The mayor’s office presented its 2019 budget proposal to the City-County Council Monday night. The council also passed a proposal that recognized gun violence as a public health issue, and it approved local tax revenue bonds to fund public transportation.
For the second year in a row, the mayor’s office offered a balanced budget. Mayor Joe Hogsett says it is fiscally responsible, but not timid.
"We have taken meaningful steps to focus on equitable economic growth so that Indianapolis all resident benefits from the rising tide of our growing city," Hogsett says.
The plan prioritizes investment in public safety, community development and infrastructure. Hogsett says, when he took office, many roads and bridges in the city had not been repaired since before he was born.
"The projections at that time showed that only $39 million would be available in 2019 for our roads, our streets, and sidewalk projects. It was a bleak outlook," he says.
The 2019 budget includes a $126 million investment on bridges, roads, streets, and sidewalks. Six street teams for road maintenance are also funded in the proposed budget.
The new budget also contains plans to fund more than 100 new police officers and to replace all IMPD surveillance cameras.
IMPD also plans to implement a new surveillance program that will allow them to access video feeds from businesses and use video analytics.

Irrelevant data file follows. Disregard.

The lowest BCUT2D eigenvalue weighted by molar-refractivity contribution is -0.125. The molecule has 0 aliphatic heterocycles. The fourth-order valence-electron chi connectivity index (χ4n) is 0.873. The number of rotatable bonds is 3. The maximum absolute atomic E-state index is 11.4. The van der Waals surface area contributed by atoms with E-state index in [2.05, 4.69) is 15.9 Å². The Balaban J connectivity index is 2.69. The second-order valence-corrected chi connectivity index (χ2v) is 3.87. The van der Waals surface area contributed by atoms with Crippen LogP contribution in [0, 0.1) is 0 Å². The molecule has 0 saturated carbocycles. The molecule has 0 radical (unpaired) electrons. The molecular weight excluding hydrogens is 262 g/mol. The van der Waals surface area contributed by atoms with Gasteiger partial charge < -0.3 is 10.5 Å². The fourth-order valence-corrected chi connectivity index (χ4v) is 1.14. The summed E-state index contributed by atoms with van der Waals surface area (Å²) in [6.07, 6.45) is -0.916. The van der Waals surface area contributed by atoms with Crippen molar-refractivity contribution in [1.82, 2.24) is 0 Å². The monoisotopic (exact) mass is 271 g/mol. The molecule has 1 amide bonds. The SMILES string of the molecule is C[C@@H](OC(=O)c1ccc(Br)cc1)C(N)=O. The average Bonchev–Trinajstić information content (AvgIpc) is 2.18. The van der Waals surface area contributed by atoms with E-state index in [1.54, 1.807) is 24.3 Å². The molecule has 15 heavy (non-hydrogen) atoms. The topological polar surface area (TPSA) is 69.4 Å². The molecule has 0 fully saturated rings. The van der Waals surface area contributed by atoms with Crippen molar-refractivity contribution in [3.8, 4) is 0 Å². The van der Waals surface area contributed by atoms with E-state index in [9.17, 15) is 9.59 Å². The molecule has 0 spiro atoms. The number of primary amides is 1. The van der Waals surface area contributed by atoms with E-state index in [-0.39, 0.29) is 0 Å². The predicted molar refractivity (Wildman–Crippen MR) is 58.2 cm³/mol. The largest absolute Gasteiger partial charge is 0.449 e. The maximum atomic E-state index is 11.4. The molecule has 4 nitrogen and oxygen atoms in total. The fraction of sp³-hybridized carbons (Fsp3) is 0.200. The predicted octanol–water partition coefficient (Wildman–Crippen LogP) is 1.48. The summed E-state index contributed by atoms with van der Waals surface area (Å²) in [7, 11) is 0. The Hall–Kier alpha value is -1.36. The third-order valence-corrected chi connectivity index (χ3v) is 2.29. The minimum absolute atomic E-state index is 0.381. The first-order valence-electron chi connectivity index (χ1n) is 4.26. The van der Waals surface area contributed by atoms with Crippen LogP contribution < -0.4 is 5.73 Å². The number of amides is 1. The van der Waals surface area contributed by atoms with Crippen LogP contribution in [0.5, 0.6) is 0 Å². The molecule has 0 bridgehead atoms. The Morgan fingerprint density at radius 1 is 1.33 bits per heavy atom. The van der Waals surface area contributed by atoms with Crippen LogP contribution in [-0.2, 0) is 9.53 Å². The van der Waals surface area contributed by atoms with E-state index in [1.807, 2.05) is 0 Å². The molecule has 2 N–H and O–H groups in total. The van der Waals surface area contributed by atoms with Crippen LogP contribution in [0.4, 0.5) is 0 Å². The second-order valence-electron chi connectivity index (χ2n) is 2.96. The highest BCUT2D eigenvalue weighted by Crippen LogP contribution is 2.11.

Other proposed budget items include a disparity study, new IndyParks positions, and $2 million for scholarships through the Indy Achieves program.
Gun Violence Recognized as Public Health Issue
Gun violence is now recognized as a public health issue, after the council passed a non-binding resolution Monday.
Ahmad Moore came to support the proposal with his daughter and members of his church. He says violence is a real problem in the city.
"If you don’t be the change, if you don’t make your voice heard, then you’re basically saying that you agree with the way things are," Moore says.
One of the councilors who introduced the proposal, La Keisha Jackson, is victim of gun violence herself. She says violence spreads like an infection.
"If gun violence isn’t a health issue, why are so many people dying?" she says.
Jackson says labelling gun violence and violent crime as a public health issue may make it possible for the city to qualify for federal money to fight the problem.
WFYI's Carter Barrett contributed to this report.